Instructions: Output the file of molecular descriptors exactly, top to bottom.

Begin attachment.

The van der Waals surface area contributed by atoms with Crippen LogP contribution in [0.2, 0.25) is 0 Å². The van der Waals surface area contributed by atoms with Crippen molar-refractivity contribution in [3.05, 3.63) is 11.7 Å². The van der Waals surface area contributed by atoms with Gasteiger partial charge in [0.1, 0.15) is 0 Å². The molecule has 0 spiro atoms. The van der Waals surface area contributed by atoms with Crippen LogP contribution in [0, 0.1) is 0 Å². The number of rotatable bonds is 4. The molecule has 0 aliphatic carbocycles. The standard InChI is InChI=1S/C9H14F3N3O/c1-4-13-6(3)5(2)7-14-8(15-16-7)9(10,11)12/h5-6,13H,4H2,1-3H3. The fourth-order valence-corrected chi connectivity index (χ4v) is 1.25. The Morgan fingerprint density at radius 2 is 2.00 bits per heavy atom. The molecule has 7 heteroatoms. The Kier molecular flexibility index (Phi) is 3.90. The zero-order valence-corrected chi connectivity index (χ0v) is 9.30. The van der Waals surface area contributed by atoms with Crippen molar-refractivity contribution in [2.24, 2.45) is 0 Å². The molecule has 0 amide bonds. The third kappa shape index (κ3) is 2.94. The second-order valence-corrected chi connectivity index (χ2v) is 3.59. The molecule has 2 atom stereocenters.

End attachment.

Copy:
The van der Waals surface area contributed by atoms with Crippen LogP contribution in [0.2, 0.25) is 0 Å². The van der Waals surface area contributed by atoms with Crippen molar-refractivity contribution in [3.05, 3.63) is 11.7 Å². The van der Waals surface area contributed by atoms with Gasteiger partial charge in [0.1, 0.15) is 0 Å². The molecule has 0 spiro atoms. The van der Waals surface area contributed by atoms with Crippen LogP contribution in [0, 0.1) is 0 Å². The number of rotatable bonds is 4. The molecule has 0 aliphatic carbocycles. The standard InChI is InChI=1S/C9H14F3N3O/c1-4-13-6(3)5(2)7-14-8(15-16-7)9(10,11)12/h5-6,13H,4H2,1-3H3. The fourth-order valence-corrected chi connectivity index (χ4v) is 1.25. The Morgan fingerprint density at radius 2 is 2.00 bits per heavy atom. The molecule has 7 heteroatoms. The Kier molecular flexibility index (Phi) is 3.90. The zero-order valence-corrected chi connectivity index (χ0v) is 9.30. The van der Waals surface area contributed by atoms with Crippen molar-refractivity contribution in [2.24, 2.45) is 0 Å². The molecule has 0 amide bonds. The third kappa shape index (κ3) is 2.94. The second-order valence-corrected chi connectivity index (χ2v) is 3.59. The molecule has 2 atom stereocenters.